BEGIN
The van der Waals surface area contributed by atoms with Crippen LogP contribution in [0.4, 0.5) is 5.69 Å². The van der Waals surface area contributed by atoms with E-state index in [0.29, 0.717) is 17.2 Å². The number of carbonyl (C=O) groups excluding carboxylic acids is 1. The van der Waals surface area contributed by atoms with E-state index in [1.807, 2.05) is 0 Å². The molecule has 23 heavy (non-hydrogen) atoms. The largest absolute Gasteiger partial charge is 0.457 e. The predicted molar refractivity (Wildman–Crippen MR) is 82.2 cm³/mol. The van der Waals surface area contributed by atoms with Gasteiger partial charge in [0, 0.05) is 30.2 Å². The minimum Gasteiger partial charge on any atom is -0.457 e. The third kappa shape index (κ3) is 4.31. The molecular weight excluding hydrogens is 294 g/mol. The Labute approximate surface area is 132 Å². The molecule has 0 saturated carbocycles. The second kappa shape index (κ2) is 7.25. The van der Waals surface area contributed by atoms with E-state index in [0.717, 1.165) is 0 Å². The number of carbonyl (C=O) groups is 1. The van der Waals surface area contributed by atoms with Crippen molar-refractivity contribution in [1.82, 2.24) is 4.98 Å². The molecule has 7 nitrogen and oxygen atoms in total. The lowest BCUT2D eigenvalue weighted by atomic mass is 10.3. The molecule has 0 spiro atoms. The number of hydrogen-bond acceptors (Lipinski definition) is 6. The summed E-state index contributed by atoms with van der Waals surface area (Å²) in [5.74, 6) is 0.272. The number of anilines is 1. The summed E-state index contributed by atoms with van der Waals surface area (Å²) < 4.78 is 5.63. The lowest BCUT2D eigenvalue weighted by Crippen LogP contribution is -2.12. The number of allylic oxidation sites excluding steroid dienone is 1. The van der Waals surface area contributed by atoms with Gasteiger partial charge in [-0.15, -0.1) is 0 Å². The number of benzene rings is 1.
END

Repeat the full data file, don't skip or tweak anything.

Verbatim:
The van der Waals surface area contributed by atoms with Crippen LogP contribution in [0.4, 0.5) is 5.69 Å². The van der Waals surface area contributed by atoms with E-state index in [0.29, 0.717) is 17.2 Å². The number of carbonyl (C=O) groups excluding carboxylic acids is 1. The van der Waals surface area contributed by atoms with E-state index in [1.807, 2.05) is 0 Å². The molecule has 23 heavy (non-hydrogen) atoms. The largest absolute Gasteiger partial charge is 0.457 e. The predicted molar refractivity (Wildman–Crippen MR) is 82.2 cm³/mol. The van der Waals surface area contributed by atoms with Gasteiger partial charge in [0, 0.05) is 30.2 Å². The minimum Gasteiger partial charge on any atom is -0.457 e. The third kappa shape index (κ3) is 4.31. The molecular weight excluding hydrogens is 294 g/mol. The Labute approximate surface area is 132 Å². The molecule has 0 saturated carbocycles. The second kappa shape index (κ2) is 7.25. The van der Waals surface area contributed by atoms with E-state index in [0.717, 1.165) is 0 Å². The number of carbonyl (C=O) groups is 1. The van der Waals surface area contributed by atoms with Crippen molar-refractivity contribution in [1.82, 2.24) is 4.98 Å². The molecule has 7 nitrogen and oxygen atoms in total. The lowest BCUT2D eigenvalue weighted by atomic mass is 10.3. The molecule has 0 spiro atoms. The number of hydrogen-bond acceptors (Lipinski definition) is 6. The summed E-state index contributed by atoms with van der Waals surface area (Å²) in [5.74, 6) is 0.272. The number of anilines is 1. The summed E-state index contributed by atoms with van der Waals surface area (Å²) < 4.78 is 5.63. The lowest BCUT2D eigenvalue weighted by Crippen LogP contribution is -2.12. The number of allylic oxidation sites excluding steroid dienone is 1. The van der Waals surface area contributed by atoms with Gasteiger partial charge in [-0.15, -0.1) is 0 Å². The number of benzene rings is 1.